Backward and Forward Hydrogen Integration Strategies
Several key companies in the hydrogen sector are adopting backward and forward integration strategies to strengthen their position in the value chain and capture additional value. Backward integration involves acquiring or controlling the production of inputs or raw materials, while forward integration focuses on expanding into downstream activities or end-user markets.
Here are some examples of companies implementing these strategies:
- Plug Power: Plug Power, a leading provider of hydrogen fuel cell solutions, has pursued backward integration by acquiring United Hydrogen Group Inc. This acquisition enabled Plug Power to vertically integrate into hydrogen production. United Hydrogen operates a hydrogen production facility that uses steam methane reforming and electrolysis, allowing Plug Power to secure a dedicated supply of hydrogen for its fuel cell systems.
- Air Liquide: Air Liquide, a global industrial gas company, has undertaken backward integration by investing in hydrogen production technologies. They have developed proprietary electrolysis technologies, such as Proton Exchange Membrane (PEM) and Alkaline electrolyzers, to produce hydrogen from water using renewable electricity. By vertically integrating into hydrogen production, Air Liquide ensures a secure and sustainable hydrogen supply for various applications, including mobility, industry, and energy.
- Hyundai Motor Group: Hyundai, a major automotive manufacturer, is pursuing forward integration by developing a comprehensive hydrogen ecosystem. They have introduced hydrogen fuel cell electric vehicles (FCEVs) such as the Hyundai NEXO and are actively working on expanding the hydrogen infrastructure. In addition, Hyundai has set up a joint venture called Hyundai Hydrogen Mobility (HHM), which aims to offer fuel cell electric trucks as a service. Through HHM, Hyundai is vertically integrating into the transportation and mobility sector, providing a complete solution for zero-emission commercial vehicles.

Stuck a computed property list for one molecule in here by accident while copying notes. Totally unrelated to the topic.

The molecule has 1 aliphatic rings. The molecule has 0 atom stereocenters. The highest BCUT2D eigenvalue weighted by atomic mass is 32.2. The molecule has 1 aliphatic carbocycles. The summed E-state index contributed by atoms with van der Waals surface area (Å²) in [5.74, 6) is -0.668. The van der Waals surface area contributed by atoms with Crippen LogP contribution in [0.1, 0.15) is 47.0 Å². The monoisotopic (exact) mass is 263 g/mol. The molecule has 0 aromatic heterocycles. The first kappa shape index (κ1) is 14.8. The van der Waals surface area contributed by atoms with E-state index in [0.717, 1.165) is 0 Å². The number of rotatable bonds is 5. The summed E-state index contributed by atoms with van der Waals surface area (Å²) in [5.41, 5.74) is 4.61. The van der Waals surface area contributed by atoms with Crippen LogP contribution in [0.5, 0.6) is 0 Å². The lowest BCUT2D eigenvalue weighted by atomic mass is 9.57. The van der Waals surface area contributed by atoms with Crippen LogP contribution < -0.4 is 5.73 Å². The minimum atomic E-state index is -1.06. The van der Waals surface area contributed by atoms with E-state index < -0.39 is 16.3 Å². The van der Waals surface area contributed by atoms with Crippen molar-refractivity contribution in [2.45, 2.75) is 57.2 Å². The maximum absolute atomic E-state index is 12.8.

- NEL ASA: NEL ASA, a Norwegian hydrogen company, is focusing on forward integration by expanding into hydrogen refueling infrastructure. NEL is involved in the design, development, and manufacturing of hydrogen refueling stations. By providing turnkey solutions, NEL enables the establishment of hydrogen fueling networks, supporting the growth of the hydrogen fuel cell vehicle market. NEL's stations are deployed globally, contributing to the advancement of the hydrogen infrastructure.
- Siemens Energy: Siemens Energy, a global energy technology company, has adopted a hybrid integration strategy by combining backward and forward integration. They have expanded their portfolio to include both electrolysis and hydrogen gas turbine technologies. Siemens Energy's electrolysis solutions allow them to produce green hydrogen, while their hydrogen gas turbines facilitate the use of hydrogen as a clean energy carrier. This hybrid integration approach enables Siemens Energy to offer integrated solutions for hydrogen production, storage, and power generation.
- Linde plc: Linde plc, a leading industrial gas company, has pursued a hybrid integration strategy by engaging in both hydrogen production and distribution. Linde operates large-scale hydrogen production facilities using various methods, including steam methane reforming. Additionally, they have an extensive network of hydrogen distribution infrastructure, including pipelines and transportation assets. Linde's hybrid integration enables them to provide a seamless supply chain for hydrogen, ensuring reliable delivery to various end-users.
These examples illustrate how companies in the hydrogen sector are adopting backward and forward integration strategies to strengthen their position, ensure supply chain control, and capture value across different stages of the value chain. These strategies facilitate the development of comprehensive solutions and drive the adoption of hydrogen as a clean energy carrier.